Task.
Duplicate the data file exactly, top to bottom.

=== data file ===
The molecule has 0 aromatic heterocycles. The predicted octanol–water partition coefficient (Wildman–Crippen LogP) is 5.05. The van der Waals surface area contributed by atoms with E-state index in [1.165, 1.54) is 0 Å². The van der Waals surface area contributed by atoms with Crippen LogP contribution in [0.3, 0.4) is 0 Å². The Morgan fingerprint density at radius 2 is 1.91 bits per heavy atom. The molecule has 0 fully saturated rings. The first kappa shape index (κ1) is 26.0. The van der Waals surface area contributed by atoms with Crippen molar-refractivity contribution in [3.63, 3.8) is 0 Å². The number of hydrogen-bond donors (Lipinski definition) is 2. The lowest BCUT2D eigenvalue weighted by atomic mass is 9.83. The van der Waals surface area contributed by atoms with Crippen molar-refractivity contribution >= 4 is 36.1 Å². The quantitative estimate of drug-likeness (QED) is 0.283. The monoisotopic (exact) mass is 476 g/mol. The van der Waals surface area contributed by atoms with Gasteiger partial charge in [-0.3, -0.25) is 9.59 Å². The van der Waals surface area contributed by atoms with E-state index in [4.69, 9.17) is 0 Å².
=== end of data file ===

The molecule has 0 aromatic heterocycles. The predicted octanol–water partition coefficient (Wildman–Crippen LogP) is 5.05. The van der Waals surface area contributed by atoms with E-state index in [1.165, 1.54) is 0 Å². The van der Waals surface area contributed by atoms with Crippen LogP contribution in [0.3, 0.4) is 0 Å². The Morgan fingerprint density at radius 2 is 1.91 bits per heavy atom. The molecule has 0 fully saturated rings. The first kappa shape index (κ1) is 26.0. The van der Waals surface area contributed by atoms with Crippen molar-refractivity contribution in [3.63, 3.8) is 0 Å². The number of hydrogen-bond donors (Lipinski definition) is 2. The lowest BCUT2D eigenvalue weighted by atomic mass is 9.83. The van der Waals surface area contributed by atoms with Crippen molar-refractivity contribution >= 4 is 36.1 Å². The quantitative estimate of drug-likeness (QED) is 0.283. The monoisotopic (exact) mass is 476 g/mol. The van der Waals surface area contributed by atoms with Gasteiger partial charge in [-0.3, -0.25) is 9.59 Å². The van der Waals surface area contributed by atoms with E-state index in [4.69, 9.17) is 0 Å².